Could police officers someday identify criminals just by looking at them?
That's the vision being touted by Taser International, which holds a monopoly on "conducted electrical weapons" for law enforcement and is aiming to build one for police body cameras, according to a Businessweek cover story.
In the story, Lieutenant Dan Zehnder of the Las Vegas Police Department imagined himself patrolling the Las Vegas Strip with his Axon model Taser body camera streaming back to headquarters. The footage gets "real-time analysis, and then in my earpiece there is, 'Hey, that guy you just passed 20 feet ago has an outstanding warrant,'" he told the magazine. "Wow."
Taser's CEO, Rick Smith, told Businessweek that the company plans to begin live-streaming body camera footage to the cloud by 2017, and that facial recognition could arrive soon after that.
Facial recognition has, in fact, long been part of Taser's plan. It's been mentioned in Taser press releases as far back as 2009. In 2010, a Taser spokesman told GQ that Axon would turn "every cop [into] RoboCop."
That Taser spokesman didn't respond to a request to speak about the company's facial recognition plans. But Taser is not alone.
"All of a sudden, the simple act of walking past a police officer becomes a law enforcement interaction."
"You've already got the ability to use cameras to tap into databases to find the license plates of stolen vehicles and overdue parking tickets," said Stan Ross, CEO of Digital Ally, one of a growing number of companies fighting for market share in the fast-growing body camera industry. The business case for facial recognition is obvious, he told me. Cops and police chiefs who are aware of facial recognition "are really excited to try it."
"Why wouldn't we be pushing to bring that technology to the next level?" he said.
Robert Vanman of WatchGuard—another body camera competitor—had similar thoughts. "In regards to facial recognition, WatchGuard will certainly be deploying that technology in the future," he said. "We are the clear technology leader in hardware, and we plan to keep it that way."
But Vanman brought the discussion down to earth.
"Facial recognition will require enough pixel resolution to be effective (to get good recognition results the image needs to contain about 50 pixels between the eyes)," he wrote. "To run facial recognition algorithms in real time will require substantial processing power and an on-camera database (which will require frequent updating). Those elements work against the battery life needs."
So there are practical challenges—video resolution that isn't yet crisp enough; and battery life that isn't yet long enough. Not to mention that some police departments can't even get decent enough internet speeds to download their body cam footage to in-house servers, let alone livestream them to the cloud.
But one can imagine a future when those hurdles are cleared.
Clare Garvie, a legal fellow who studies facial recognition technology at Georgetown, emphasized that real-time biometric searches can be done right now.
Mobile fingerprint scanners used in some jurisdictions make it possible for a cop to identify someone immediately during a traffic stop, for example. And since resolution capabilities are much higher with photos than they are with video (and since posing for an officer during a traffic stop would create a photo similar to a mugshot), facial recognition is much more feasible if police departments use mobile mugshot databases like the ones offered by companies such as DataWorks.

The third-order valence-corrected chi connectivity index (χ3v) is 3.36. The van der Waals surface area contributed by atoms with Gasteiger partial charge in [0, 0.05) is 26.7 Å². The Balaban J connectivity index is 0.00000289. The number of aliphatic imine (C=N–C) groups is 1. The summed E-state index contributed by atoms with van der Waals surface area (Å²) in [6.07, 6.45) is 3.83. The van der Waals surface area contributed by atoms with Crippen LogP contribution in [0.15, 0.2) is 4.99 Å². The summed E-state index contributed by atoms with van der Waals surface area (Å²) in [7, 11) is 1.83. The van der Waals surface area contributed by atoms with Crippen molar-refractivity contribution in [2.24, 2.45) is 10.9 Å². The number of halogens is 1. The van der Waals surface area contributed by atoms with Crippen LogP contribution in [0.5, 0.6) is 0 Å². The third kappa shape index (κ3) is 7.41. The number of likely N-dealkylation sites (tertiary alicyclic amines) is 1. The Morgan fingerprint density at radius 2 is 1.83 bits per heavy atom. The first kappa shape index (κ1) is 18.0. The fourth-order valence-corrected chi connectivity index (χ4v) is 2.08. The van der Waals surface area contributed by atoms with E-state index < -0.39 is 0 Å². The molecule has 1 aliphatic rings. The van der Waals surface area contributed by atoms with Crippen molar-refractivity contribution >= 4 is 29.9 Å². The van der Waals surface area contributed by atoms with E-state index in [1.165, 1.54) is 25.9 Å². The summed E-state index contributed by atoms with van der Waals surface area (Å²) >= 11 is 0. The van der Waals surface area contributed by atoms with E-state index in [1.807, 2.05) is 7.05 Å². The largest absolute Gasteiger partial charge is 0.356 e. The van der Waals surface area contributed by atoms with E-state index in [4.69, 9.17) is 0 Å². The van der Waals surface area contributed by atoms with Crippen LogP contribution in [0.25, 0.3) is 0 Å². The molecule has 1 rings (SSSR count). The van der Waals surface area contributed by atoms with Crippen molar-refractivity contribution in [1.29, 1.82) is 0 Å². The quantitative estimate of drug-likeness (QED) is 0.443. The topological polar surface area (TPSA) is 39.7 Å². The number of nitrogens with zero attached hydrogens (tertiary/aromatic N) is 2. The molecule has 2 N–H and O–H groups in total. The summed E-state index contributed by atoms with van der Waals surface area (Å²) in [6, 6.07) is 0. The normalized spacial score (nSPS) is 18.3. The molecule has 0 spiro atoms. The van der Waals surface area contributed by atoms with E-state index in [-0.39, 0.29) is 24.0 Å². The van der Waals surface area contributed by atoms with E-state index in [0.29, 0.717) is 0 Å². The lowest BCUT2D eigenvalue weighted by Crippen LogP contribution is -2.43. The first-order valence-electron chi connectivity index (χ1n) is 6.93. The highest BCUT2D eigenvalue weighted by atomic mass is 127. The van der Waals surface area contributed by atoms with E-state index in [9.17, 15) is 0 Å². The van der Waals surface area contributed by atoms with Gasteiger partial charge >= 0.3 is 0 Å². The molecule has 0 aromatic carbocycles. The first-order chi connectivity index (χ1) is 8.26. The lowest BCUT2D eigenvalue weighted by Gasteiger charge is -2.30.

But both of these options involve police identifying someone who has already been stopped.
"With body cameras, that entire structure is completely gone," Garvie said. "Instead of having a particularized interaction—again, in the future, assuming the technological capabilities are there—this is not particularized at all. It's essentially running a search on everybody walking past a given officer on his patrol. There's no notice given to these people, and there's certainly no consent. And there's no police interaction even in place. No probable cause for a search."
She continued: "All of a sudden, the simple act of walking past a police officer becomes a law enforcement interaction."
Most police departments haven't even begun to think this through. Have a look at the Body Worn Camera Scorecard and you'll notice that Baltimore is the only major police department in the country that's addressed concerns about facial recognition. Oregon, too, has passed rules prohibiting "the use of facial recognition or other biometric matching technology to analyze recordings obtained through the use of [body worn cameras]." But there are about 18,000 active police departments in the US, and Baltimore and Oregon don't cover many of them.
Which is to say there are more questions than answers about police using facial recognition tech. One thing's for sure, however, according to Andrew G. Ferguson—a law professor at the University of the District of Columbia: "Body worn cameras with facial recognition technology will alter police tactics," he said. "It, like much of the impact of big data policing, will encourage more aggressive conduct with suspects with prior records or histories of violence, and likely encourage less aggressive interactions with people without prior criminal conduct."
At the same time, Ferguson has written in the past that there's a possible upside as well. "Police perceive ambiguous actions as suspicious because of subtle cues or instincts," Ferguson wrote in a 2014 paper. "These judgments also unfortunately include explicit and implicit biases, policing traditions, and the frailties of human perception.Replacing those generalized intuitions with precise detail about actual people"—such as whether their face is connected to an active warrant—"should result in a more accurate policing strategy."
But that's only if the technology gets there. As of now? It's more dream than reality.